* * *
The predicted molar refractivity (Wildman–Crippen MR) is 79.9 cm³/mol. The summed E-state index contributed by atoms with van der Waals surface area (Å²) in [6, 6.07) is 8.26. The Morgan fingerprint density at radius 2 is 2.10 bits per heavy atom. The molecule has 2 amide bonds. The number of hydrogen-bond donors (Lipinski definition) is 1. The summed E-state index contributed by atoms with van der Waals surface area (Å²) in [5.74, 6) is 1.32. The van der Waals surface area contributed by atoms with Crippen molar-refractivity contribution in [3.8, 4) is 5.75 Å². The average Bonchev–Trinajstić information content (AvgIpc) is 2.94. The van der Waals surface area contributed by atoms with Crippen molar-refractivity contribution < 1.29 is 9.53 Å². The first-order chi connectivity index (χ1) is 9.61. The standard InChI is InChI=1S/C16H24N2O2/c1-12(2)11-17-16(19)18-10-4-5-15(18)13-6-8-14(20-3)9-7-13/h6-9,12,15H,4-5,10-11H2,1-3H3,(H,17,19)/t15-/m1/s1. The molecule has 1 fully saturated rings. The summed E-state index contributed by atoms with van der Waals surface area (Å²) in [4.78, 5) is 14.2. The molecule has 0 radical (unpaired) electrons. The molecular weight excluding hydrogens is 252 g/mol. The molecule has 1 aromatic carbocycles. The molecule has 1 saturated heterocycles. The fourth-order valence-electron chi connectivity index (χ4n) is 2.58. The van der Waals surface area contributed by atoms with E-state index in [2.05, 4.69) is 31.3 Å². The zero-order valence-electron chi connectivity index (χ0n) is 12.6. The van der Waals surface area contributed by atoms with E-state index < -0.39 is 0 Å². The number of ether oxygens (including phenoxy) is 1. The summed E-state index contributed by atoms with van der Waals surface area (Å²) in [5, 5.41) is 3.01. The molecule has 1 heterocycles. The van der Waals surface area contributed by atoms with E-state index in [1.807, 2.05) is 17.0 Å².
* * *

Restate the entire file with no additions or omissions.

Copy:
The predicted molar refractivity (Wildman–Crippen MR) is 79.9 cm³/mol. The summed E-state index contributed by atoms with van der Waals surface area (Å²) in [6, 6.07) is 8.26. The Morgan fingerprint density at radius 2 is 2.10 bits per heavy atom. The molecule has 2 amide bonds. The number of hydrogen-bond donors (Lipinski definition) is 1. The summed E-state index contributed by atoms with van der Waals surface area (Å²) in [5.74, 6) is 1.32. The van der Waals surface area contributed by atoms with Crippen molar-refractivity contribution in [3.8, 4) is 5.75 Å². The average Bonchev–Trinajstić information content (AvgIpc) is 2.94. The van der Waals surface area contributed by atoms with Crippen molar-refractivity contribution < 1.29 is 9.53 Å². The first-order chi connectivity index (χ1) is 9.61. The standard InChI is InChI=1S/C16H24N2O2/c1-12(2)11-17-16(19)18-10-4-5-15(18)13-6-8-14(20-3)9-7-13/h6-9,12,15H,4-5,10-11H2,1-3H3,(H,17,19)/t15-/m1/s1. The molecule has 1 fully saturated rings. The summed E-state index contributed by atoms with van der Waals surface area (Å²) in [4.78, 5) is 14.2. The molecule has 0 radical (unpaired) electrons. The molecular weight excluding hydrogens is 252 g/mol. The molecule has 1 aromatic carbocycles. The molecule has 1 saturated heterocycles. The fourth-order valence-electron chi connectivity index (χ4n) is 2.58. The van der Waals surface area contributed by atoms with E-state index in [2.05, 4.69) is 31.3 Å². The zero-order valence-electron chi connectivity index (χ0n) is 12.6. The van der Waals surface area contributed by atoms with E-state index < -0.39 is 0 Å². The number of ether oxygens (including phenoxy) is 1. The summed E-state index contributed by atoms with van der Waals surface area (Å²) in [5, 5.41) is 3.01. The molecule has 1 heterocycles. The van der Waals surface area contributed by atoms with E-state index in [1.807, 2.05) is 17.0 Å².